According to Iran, the AEOI’s testing of the P-1 took place at the Tehran Nuclear Research Center before being moved to the Kalaye workshop in 1995. Iran has admitted that it had trouble manufacturing centrifuge components on its own and did not introduce UF6 into the P-1 until sometime in 1999. Thus, it appears that the Khan list purchased in 1987 was given to the AEOI – who then developed their own procurement networks for components – and to Shahmoradi. (It is easy to see the basis for the 2007 NIE’s conclusions.) The two programs, however, appear to have both relied on the same facility to manufacture the centrifuge components. Thus, when the AEOI made progress in 1999, the military program also benefited.
In the late 1990s or early 2000 (who wants to bet it was sometime after the introduction of UF6 into the P-1 in 1999?), the PHRC was consumed by a larger entity, known as the AMAD plan. The AMAD plan’s executive director is Mohsen Fakhrizadeh (Mahabadi), who appears to have moved the focus of the weapons program away from procurement and towards weaponization. The weaponization allegations include cooperation with Vyacheslav Danilenko, a Ukrainian-born scientist who worked at a Soviet nuclear weapons lab on the production of nanodiamonds. Danilenko worked in Iran with Shahmoradi from 1996-2002 before returning to Russia. I hope to publish more on this in the future, but Danilenko is alleged to have provided Iran with the design information for a R265 shock implosion system - a multipoint unlensed system that uses a castable explosive mixture of TNT and RDX to generate a uniform shock wave to compress graphite to produce nanodiamonds.
Iran is alleged to have tested the R265 with Tungsten substituted for uranium in 2003 and used a variety of diagnostic equipment to monitor the symmetry of the compressive shock wave. The timing suggests that Iran had the diagnostic equipment on hand before the August 14, 2002 NCRI revelations prompted Iran to begin to reevaluate its nuclear policy. After the 2003 “halt order,” Fakhrizadeh is alleged to have kept his bureaucratic role in the weapons program, first with an entity known as the Section for Advanced Development Applications and Technologies (SADAT), which continued to report to MODAFL, and later, in mid-2008, as the head of the Malek Ashtar University of Technology (MUT) in Tehran. According to information given to the IAEA, in February 2011, Fakhrizadeh moved from MUT to an adjacent location known as the Modjeh Site, where he now leads the Organization of Defensive Innovation and Research (SPND). Shahmoradi – who reportedly had some role in the AMAD Plan – now works at Malek Ashtar University. (In an indication that Shahmoradi continues to lecture about nanodiamonds, a student at MUT co-authored a paper on the “Influence of Cooling Medium on Detonation Synthesis of Ultradispersed Diamond” in 2009.)
The November 2011 Board Report notes that researchers at Shahid Behesti University and Amir Kabir University have published papers relating to the generation, measurement, and modelling of neutron transport. The Agency also found “other Iranian publications which relate to the application of detonation shock dynamics to the modelling of detonation in high explosives, and the use of hydrodynamic codes in the modelling of jet formation with shaped (hollow) charges.” The Agency makes clear that these publications have civilian applications, but also notes that they could used for the development of nuclear explosives. The same goes for nanodiamonds. The Agency has also been provided with information that SADAT solicited assistance from Shahid Behesti University in connection with complex calculations relating to the state of criticality of a solid sphere of uranium being compressed by high explosives in 2005 – some two years after the “halt order.” The implication, therefore, is that Fakhrizadeh is continuing his weapons work.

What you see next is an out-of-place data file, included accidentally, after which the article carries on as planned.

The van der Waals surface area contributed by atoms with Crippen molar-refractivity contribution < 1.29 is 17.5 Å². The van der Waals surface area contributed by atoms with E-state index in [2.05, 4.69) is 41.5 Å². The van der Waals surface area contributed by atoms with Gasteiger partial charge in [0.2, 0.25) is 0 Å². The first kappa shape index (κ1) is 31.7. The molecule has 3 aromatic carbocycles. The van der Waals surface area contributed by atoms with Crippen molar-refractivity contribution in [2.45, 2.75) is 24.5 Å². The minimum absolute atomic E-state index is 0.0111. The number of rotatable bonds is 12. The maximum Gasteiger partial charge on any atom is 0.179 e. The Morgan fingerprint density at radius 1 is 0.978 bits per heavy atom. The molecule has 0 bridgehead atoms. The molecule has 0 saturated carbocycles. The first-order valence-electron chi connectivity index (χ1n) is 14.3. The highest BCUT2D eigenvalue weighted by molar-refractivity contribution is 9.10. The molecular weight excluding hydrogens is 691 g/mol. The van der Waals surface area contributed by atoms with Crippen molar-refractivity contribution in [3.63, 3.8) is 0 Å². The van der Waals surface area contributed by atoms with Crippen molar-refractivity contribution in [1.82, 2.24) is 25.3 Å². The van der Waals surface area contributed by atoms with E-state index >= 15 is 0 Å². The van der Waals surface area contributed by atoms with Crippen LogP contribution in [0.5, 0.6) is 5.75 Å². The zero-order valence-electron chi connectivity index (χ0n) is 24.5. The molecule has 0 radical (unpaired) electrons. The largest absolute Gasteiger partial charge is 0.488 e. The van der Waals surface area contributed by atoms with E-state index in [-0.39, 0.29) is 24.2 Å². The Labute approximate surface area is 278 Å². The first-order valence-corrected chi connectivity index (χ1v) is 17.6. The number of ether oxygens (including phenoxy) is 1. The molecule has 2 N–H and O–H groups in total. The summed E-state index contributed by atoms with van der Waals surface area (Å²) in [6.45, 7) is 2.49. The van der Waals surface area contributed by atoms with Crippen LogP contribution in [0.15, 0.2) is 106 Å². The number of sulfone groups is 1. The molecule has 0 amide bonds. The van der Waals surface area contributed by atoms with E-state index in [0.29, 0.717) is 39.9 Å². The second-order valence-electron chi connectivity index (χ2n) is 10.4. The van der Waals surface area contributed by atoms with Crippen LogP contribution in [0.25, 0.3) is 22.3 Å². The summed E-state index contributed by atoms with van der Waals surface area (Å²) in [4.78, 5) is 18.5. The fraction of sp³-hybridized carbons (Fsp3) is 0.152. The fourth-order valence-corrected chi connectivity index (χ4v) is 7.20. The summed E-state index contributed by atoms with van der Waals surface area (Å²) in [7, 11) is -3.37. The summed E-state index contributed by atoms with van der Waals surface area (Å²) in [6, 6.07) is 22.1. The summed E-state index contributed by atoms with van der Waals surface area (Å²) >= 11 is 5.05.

Iran claims that some of the Alleged Studies documents are based on open-source research and thereby not indicative of a weapons program. The assertion is irrelevant. If Iran opted to compartmentalize its nuclear weapons work like the United States did during the Manhattan Project, than Iranian researchers asked to do certain computations – or design certain components for say a shock implosion system – probably had absolutely no idea that they were contributing to a clandestine weapons program. In fact, like in the United States, the extreme secrecy could have been one of the reasons for the very slow pace of Iran’s nuclear development. (I suspect it is.) Moreover, if you are concerned that a leak will lead to an American led bombing campaign, I presume you would want to keep the number of people in the know about the scope of the weapons project to an absolute minimum. Thus, I suspect that even certain AMAD Plan employed researchers working on issues related to nuclear weapons were unaware of the work being done on other projects documented in the Alleged Studies documentation. (And, in a Catch-22, if Iranian professors/grad students all of a sudden stopped publishing on these issues, than some in the IC might take that as a sign of a weapons program. All of this is to say that Iran does suffer some unique problems related to its nuclear work that only transparency can resolve.)
The fact that Iranian scientists have published in international journals work that could be used to support a weapons program isn’t all that noteworthy. The more relevant question is how the work may have been used – and this leads one back to Fakhrizadeh. The evidence – while admittedly based on the Alleged Studies documents – suggests a highly compartmentalized weapons program that began in the 1980s. The military program’s link to Sharif University appears to have stemmed from the university’s unique position after the revolution and its retention of most of its physics faculty. Moreover, I think it would be unwise to assume that many people outside of a select number of high-level officials knew what Shahmoradi was really up to. Thus, in order to fully understand the program, Iran needs to be more forthright about the Alleged Studies, so that the international community can be assured that no weapons work is continuing. If Fakhrizadeh’s role in the program isn’t clarified, than questions about what he does all day will continue to be a source of considerable concern. I doubt he is playing solitaire all day. Sorry Jeffrey.
 Farhad Khosrokhavar, “Iran’s New Scientific Community,” in Contemporary Iran: Economy, Society, Politics ed. Ali Gheissari (New York: Oxford University Press, 2009); Farhad Khosrokhavar and M. Amin Ghaneirad, “Iran’s New Scientific Community,” Iranian Studies, Vol. 39, No. 2 (June, 2006), pp. 253-267.